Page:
Author(s): Gao SA, Johansson M, Hammarn A, Nordberg M, Friberg P
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Abstract Spontaneous baroreflex sensitivity (BRS), the reflex heart rate modulation in response to blood pressure changes (predominantly an index of cardiac vagal activity) and temporal QT variability (an index of myocardial repolarization) have been demonstrated to convey important prognostic information. The information about reproducibility of BRS and temporal QT variability is limited and there is lack of information regarding patients with cardiovascular diseases. We investigated reproducibility of spontaneous BRS using the sequence technique and temporal QT variability index (QTVI) in terms of intra-, interexaminer and within-subject variability in end-stage renal disease patients (ESRD, n=17, age 55+/-14 years) and healthy subjects (HS, n=29, age 32+/-12 years, P<0.01). ECG and blood pressure (Portapres) were recorded on two separate days and BRS and QTVI were evaluated by two independent examiners. The mean heart rate was similar in ESRD patients in comparison to healthy controls, whereas the mean arterial pressure was 13 \% higher in ESRD patients (P<0.01). Spontaneous BRS was 62\% lower (P<0.01) and QTVI was 41\% higher in ESRD patients (P<0.01) compared to healthy subjects, respectively. Coefficient of variation (CV) of within-subject reproducibility of BRS and QTVI measurements was moderate (BRS: 33 \% for ESRD, 27\% for HS; QTVI: 40\% for ESRD, 18\% for HS). The 95\% limit of within-subject reproducibility of BRS measurements was 3.8 ms/mm Hg for ESRD patients and 8.1 ms/mm Hg for healthy subjects; whereas the 95\% limit of reproducibility of within-subject reproducibility of QTVI measurements was 0.73 for ESRD patients and 0.55 for healthy subjects. Concordance correlation coefficients of within-subject variability of BRS and QTVI were between 0.74 and 0.83 in both groups. CV of intra- and inter-examiner reproducibility of BRS and QTVI measurements in both groups ranged between 1 and 11\%. In conclusion, the intra- and inter-examiner reproducibility/agreement of BRS and QTVI were high, whereas the within-subject reproducibility of these two methods was moderate, in both ESRD patients and healthy subjects. Thus, small differences in BRS and QTVI in longitudinal/interventional studies should be interpreted with caution.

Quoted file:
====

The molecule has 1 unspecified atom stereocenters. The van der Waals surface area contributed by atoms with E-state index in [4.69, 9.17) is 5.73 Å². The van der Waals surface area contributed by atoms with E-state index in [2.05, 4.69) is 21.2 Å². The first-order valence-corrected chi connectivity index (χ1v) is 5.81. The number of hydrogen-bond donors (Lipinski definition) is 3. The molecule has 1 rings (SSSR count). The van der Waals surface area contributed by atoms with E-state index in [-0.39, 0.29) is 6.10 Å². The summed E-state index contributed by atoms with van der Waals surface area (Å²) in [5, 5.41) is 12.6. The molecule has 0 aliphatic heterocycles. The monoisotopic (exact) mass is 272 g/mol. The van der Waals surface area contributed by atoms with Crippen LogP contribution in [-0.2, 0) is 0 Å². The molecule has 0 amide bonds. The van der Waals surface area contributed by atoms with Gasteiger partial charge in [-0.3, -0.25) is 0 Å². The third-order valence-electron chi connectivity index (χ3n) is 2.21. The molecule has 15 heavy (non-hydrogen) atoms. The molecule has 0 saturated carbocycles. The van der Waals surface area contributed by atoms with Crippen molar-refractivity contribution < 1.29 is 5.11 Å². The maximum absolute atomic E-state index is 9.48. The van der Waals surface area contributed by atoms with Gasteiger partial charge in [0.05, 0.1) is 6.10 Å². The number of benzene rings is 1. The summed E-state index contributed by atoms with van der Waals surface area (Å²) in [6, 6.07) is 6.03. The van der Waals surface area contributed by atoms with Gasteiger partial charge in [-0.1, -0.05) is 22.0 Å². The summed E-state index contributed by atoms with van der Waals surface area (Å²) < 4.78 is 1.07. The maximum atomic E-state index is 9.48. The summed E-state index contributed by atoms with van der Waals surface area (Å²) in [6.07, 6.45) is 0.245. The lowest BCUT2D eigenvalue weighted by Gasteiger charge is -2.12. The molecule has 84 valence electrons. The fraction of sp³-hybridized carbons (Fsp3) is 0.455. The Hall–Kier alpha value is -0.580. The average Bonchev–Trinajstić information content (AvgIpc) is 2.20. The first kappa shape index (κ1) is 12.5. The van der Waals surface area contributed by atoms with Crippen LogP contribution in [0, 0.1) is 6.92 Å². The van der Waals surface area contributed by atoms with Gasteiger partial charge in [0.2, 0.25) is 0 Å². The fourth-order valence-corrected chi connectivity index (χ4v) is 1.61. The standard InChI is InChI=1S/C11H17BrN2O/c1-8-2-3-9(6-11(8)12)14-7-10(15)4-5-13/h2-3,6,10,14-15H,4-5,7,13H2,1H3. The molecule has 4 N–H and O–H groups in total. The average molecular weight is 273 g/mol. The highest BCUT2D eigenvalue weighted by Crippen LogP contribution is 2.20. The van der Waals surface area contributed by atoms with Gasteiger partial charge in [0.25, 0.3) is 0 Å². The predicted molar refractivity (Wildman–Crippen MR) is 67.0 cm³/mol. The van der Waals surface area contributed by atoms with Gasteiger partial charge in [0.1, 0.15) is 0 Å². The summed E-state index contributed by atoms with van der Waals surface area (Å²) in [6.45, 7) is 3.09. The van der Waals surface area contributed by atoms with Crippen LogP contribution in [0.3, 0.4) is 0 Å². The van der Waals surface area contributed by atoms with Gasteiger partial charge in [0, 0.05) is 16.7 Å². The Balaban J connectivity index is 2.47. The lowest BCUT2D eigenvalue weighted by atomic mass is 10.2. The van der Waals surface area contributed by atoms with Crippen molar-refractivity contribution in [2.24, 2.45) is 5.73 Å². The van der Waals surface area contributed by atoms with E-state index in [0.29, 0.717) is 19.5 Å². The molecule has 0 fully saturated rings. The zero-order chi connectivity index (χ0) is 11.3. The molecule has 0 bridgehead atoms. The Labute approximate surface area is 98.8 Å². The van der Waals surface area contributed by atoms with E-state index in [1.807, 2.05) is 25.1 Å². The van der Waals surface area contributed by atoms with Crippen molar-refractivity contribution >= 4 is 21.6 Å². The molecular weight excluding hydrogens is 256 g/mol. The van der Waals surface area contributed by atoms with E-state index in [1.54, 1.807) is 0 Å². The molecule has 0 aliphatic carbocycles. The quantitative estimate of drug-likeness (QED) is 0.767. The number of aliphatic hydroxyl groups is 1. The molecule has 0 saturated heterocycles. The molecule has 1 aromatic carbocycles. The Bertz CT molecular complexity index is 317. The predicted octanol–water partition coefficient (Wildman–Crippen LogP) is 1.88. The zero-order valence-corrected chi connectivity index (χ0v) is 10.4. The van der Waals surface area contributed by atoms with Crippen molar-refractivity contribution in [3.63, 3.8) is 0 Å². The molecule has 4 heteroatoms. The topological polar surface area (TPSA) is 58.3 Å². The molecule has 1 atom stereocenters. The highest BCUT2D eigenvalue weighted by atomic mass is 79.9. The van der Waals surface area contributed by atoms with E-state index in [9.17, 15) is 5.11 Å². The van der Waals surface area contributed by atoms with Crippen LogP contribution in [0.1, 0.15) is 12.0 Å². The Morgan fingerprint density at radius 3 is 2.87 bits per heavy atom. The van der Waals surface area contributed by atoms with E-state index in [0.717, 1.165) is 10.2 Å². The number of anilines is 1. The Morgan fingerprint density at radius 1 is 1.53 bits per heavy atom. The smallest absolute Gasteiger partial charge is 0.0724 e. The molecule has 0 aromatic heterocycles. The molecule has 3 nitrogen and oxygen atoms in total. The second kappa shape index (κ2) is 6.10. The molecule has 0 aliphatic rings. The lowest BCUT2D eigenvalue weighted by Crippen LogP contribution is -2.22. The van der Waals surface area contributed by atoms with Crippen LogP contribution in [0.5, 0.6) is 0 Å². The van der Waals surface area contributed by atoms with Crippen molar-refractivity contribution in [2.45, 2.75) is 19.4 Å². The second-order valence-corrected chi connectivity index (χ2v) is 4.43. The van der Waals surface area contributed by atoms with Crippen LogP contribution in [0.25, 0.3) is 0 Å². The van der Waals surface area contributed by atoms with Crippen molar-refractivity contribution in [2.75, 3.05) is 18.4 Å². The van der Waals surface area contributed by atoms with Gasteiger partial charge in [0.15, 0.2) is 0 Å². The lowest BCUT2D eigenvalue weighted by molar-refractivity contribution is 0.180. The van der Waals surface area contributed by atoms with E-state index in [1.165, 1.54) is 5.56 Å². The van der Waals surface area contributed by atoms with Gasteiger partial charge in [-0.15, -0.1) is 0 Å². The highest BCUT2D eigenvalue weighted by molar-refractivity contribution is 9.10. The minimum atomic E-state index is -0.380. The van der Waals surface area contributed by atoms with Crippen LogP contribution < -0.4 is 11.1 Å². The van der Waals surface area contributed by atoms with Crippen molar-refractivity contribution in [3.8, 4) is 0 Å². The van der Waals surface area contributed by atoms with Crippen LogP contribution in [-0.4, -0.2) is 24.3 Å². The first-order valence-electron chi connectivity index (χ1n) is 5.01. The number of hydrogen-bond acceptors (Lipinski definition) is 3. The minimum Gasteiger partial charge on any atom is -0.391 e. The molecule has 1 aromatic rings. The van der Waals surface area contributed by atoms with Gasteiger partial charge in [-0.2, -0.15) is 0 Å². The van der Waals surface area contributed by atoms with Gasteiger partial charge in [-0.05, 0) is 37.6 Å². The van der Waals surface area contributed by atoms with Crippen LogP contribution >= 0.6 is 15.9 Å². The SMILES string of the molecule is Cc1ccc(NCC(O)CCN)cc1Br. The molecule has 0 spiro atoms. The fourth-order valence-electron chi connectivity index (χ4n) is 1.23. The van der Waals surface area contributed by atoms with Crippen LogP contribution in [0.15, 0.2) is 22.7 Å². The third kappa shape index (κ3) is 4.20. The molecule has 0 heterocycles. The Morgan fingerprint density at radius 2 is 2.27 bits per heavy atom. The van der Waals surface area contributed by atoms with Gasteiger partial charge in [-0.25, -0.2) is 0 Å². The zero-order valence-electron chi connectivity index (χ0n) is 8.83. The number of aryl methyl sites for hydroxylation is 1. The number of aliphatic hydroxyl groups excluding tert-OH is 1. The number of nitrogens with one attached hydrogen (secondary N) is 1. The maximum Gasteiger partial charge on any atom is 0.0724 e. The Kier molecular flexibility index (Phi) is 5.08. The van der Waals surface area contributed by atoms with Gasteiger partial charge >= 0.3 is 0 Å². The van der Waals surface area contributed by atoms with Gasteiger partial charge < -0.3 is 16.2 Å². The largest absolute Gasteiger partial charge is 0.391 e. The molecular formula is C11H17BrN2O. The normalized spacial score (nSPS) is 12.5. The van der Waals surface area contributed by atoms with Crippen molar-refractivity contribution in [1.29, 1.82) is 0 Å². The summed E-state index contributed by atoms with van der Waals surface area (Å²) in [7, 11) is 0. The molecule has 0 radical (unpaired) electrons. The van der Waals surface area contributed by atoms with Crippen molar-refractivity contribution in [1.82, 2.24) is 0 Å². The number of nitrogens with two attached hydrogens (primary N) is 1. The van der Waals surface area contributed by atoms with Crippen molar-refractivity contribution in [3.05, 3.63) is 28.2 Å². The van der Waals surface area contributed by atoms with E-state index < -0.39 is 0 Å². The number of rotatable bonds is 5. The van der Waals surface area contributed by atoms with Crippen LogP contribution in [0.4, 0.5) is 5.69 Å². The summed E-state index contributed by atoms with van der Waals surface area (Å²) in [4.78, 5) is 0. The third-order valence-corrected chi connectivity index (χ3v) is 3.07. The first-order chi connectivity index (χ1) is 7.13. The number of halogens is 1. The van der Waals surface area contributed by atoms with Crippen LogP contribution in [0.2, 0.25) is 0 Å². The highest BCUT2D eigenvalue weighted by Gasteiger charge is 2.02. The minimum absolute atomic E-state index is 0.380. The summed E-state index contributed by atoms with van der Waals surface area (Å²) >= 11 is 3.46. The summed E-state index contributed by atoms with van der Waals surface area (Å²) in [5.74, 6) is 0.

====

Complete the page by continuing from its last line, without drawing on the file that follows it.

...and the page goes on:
This article was published in Clin Auton Res
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